This record betrays an ability to get big things done, all right, but also someone needing wise guidance when it comes to knowing which big things to do. Fortunately, the vice presidency, as it has been evolving, is just the place for someone able to help advance his boss's agenda. Romney's level of administrative competence makes him the ideal adjutant to a visionary leader. Romney has the makings of a great vice president, a number-two, a chief operating officer for the president. In campaigns, a vice president usually functions on the attack for the ticket. As the master of facts and figures, unflappable and aggressive, Mitt Romney fits the bill in a way that Herman Cain does not.
Many of the downsides to Herman Cain, such as his failure to master the details of foreign policy and lack of insider familiarity with the governmental process, can be addressed by the advice of some capable staff. The American people never expected Ronald Reagan to know everything; they were comfortable with him setting the broad parameters of policy and picking the right staff because they liked and trusted him to do the right things, and because he explained things so directly and so well. Cain has this potential, and having a guy as smart, hardworking, and capable as Mitt Romney working for him would offer some comfort to those doubting Cain's preparation for the job.
Then there is the unpleasant subject of presidential succession, something that comes up in any campaign. Cain is, after all, a cancer survivor. Romney's demonstrated competence is far more reassuring than having Joe Biden a heartbeat away from the presidency. Can you imagine Mitt Romney debating Joe?
Or what if Obama dumps Biden and recruits Hillary as a way of giving some desperately needed pizzazz to a campaign that looks stale compared to hope and change in 2008? Romney cedes nothing in the way of likability to Hillary Clinton, and he has the verbal skills to outmatch her, especially after years of polishing his craft.
Finally, consider the symbolism. Barack Obama chose a buffoon as his vice president, someone who would never be in danger of overshadowing the boss. Not a lot of courage and leadership on display there. In contrast, choosing Romney as his vice presidential running mate would show Cain as unafraid to use a smart-as-a-whip rich guy as his number two. The rich kid working for the kid from the other side of the tracks, Harvard working for Morehouse. A blueblood member of the best-and-the-brightest club working for the guy who worked his way up from nothing.
Would the two men be able to work together? Cain actually endorsed Romney in 2008 and, according to Katrina Trinko of National Review, "mentioned Romney first when talking about which fellow candidate he would most likely pick as vice president if he were the nominee." But would Romney agree to be second on the ticket? He is, after all, used to being the boss, and is already 64 years old. He has invested vast amounts of time and money in becoming president, and such a presumed humiliation might be unacceptable.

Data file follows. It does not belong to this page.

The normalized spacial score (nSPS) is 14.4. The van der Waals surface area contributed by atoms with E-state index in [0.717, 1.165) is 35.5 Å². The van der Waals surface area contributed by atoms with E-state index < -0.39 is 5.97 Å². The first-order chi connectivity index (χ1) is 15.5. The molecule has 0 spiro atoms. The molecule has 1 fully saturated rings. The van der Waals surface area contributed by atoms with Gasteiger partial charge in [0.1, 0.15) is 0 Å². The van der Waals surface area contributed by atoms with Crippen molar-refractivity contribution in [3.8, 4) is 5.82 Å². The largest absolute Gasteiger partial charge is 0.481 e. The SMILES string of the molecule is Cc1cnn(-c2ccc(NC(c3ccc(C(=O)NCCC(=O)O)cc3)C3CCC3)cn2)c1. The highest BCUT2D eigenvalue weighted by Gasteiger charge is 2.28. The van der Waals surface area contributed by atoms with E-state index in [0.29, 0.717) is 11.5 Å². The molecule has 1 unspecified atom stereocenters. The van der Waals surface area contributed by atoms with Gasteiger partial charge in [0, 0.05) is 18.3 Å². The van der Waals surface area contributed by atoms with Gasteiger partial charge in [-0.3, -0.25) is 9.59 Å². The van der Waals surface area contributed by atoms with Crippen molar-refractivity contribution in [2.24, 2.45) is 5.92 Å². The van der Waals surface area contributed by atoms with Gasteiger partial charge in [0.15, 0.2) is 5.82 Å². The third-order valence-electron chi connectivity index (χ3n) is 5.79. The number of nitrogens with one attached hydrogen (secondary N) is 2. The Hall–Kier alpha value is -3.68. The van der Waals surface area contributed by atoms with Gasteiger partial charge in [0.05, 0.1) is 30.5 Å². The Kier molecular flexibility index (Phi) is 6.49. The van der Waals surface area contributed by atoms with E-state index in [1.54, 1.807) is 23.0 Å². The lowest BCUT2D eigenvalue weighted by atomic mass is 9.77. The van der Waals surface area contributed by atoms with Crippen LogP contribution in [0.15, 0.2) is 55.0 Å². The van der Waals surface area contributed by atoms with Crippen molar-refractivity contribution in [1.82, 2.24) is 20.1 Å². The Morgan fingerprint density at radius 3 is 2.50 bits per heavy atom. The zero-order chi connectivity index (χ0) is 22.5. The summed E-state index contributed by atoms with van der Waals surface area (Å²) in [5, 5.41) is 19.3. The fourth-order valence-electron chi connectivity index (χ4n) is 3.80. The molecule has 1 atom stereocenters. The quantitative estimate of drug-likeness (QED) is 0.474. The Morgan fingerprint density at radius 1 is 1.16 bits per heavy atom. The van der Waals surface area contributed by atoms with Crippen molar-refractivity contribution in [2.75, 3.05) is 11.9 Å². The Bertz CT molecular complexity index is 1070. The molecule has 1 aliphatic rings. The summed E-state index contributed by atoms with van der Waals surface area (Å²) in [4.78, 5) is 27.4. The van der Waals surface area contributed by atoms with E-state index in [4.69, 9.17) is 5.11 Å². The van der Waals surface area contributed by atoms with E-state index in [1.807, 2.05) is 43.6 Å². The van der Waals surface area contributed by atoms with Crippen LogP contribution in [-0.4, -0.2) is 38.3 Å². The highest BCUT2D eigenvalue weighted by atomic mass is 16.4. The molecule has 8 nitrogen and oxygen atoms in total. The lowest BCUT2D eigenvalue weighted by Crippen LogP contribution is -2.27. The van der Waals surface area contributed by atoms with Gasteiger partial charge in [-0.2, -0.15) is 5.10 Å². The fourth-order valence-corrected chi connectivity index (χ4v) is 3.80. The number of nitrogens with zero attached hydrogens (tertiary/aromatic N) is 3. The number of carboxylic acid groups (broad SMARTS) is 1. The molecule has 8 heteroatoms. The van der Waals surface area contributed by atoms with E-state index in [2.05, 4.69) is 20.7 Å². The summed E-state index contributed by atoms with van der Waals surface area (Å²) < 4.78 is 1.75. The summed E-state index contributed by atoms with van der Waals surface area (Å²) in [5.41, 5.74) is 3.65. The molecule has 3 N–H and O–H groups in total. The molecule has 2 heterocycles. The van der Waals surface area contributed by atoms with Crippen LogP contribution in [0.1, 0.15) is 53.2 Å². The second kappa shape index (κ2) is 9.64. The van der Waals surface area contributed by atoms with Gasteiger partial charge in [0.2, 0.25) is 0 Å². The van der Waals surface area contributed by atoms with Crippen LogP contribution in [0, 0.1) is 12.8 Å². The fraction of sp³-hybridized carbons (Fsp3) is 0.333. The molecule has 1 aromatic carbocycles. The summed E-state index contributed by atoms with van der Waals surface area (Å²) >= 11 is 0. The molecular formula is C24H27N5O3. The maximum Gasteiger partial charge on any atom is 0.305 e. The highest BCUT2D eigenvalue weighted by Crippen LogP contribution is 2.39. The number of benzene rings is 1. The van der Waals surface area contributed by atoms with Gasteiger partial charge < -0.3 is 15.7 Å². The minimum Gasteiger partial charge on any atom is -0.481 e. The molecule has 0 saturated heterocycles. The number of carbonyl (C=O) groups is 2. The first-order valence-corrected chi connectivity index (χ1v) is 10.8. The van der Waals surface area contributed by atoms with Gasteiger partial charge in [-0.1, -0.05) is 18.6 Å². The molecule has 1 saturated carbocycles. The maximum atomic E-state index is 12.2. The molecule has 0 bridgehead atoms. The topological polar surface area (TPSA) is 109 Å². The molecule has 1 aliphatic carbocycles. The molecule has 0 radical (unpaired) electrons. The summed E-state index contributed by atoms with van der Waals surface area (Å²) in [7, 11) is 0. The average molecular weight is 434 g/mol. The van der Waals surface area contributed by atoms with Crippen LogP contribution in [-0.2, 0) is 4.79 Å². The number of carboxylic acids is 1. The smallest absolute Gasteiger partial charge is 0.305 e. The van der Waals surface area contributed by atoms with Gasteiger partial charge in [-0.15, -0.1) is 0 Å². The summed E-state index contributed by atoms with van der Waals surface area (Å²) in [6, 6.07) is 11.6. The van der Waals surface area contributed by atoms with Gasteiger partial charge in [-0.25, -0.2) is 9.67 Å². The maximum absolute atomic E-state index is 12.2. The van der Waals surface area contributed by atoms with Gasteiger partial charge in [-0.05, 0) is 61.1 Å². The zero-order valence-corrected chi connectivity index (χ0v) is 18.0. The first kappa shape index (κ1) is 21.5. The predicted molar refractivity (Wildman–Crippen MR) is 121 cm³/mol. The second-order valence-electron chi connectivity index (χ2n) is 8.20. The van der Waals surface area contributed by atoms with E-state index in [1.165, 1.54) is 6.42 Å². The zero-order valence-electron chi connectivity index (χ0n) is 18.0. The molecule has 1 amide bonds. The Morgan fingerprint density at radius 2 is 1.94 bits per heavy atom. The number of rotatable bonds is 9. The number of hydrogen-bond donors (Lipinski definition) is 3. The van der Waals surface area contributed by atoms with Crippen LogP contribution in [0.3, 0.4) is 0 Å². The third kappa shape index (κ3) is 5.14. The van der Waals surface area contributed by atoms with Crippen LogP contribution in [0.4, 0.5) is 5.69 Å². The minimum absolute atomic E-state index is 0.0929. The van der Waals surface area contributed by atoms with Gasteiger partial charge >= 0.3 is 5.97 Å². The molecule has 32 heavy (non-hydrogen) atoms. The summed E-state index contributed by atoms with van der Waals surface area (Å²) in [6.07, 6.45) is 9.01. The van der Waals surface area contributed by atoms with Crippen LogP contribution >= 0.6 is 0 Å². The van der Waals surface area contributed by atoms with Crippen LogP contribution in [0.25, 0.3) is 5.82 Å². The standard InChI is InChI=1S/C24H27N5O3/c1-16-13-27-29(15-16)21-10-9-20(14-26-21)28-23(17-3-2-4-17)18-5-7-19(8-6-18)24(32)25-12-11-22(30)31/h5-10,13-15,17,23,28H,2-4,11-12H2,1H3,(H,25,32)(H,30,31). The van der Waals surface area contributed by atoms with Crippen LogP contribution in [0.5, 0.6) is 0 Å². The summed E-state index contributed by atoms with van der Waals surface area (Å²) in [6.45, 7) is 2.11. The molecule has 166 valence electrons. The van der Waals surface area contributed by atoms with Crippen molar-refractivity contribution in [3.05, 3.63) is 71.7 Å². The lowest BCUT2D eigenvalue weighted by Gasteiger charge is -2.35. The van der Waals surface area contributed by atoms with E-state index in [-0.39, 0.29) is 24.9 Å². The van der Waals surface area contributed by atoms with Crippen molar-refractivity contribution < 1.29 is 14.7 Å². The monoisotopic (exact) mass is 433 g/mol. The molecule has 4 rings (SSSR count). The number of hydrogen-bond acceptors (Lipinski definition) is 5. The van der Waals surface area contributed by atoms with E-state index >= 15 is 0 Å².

Cain would have to be explicit about the unprecedented role Vice President Romney would play in a Cain administration, and could conceivably refer to him as the first chief operating officer in the campaign to drive home the point that his inexperience will be tempered. The possibility of redefining the role of the vice presidency might appeal to Romney. It gets him into the history books, and gives him a huge leg up to succeed Cain, should the ticket win. And of course it puts him a heartbeat away from the presidency. If Cain manages to serially outpoll Romney as the caucuses and primaries roll out, Romney could decide that he would rather be vice president, understood by the president and the public to be the chief operating officer of the United States, than as former governor and unsuccessful candidate for the Republican nomination, twice.
There are downsides to this ticket, of course. Would Cain be up to debating Obama? At this point, we can't say. Certainly Cain would need to stop signing books and focus more on briefing books. He should be reaching out to people of the caliber of John Bolton on foreign affairs, and broaden his 9-9-9 rhetoric to include openness to other radical tax simplification approaches. He has sincerity, frankness, and unpretentiousness on his side, qualities that Obama pretended to have, but which can no longer be said to be part of his popular image after nearly 3 years in office. The truth will out.
There are a lot of contingencies, and many of them are dependent on Herman Cain's ability. But if he proves himself, and if a unified party with an enthusiastic base is necessary to win elections, the Republicans might even make their ticket Cain-Romney in 2012.
Thomas Lifson is editor and publisher of American Thinker.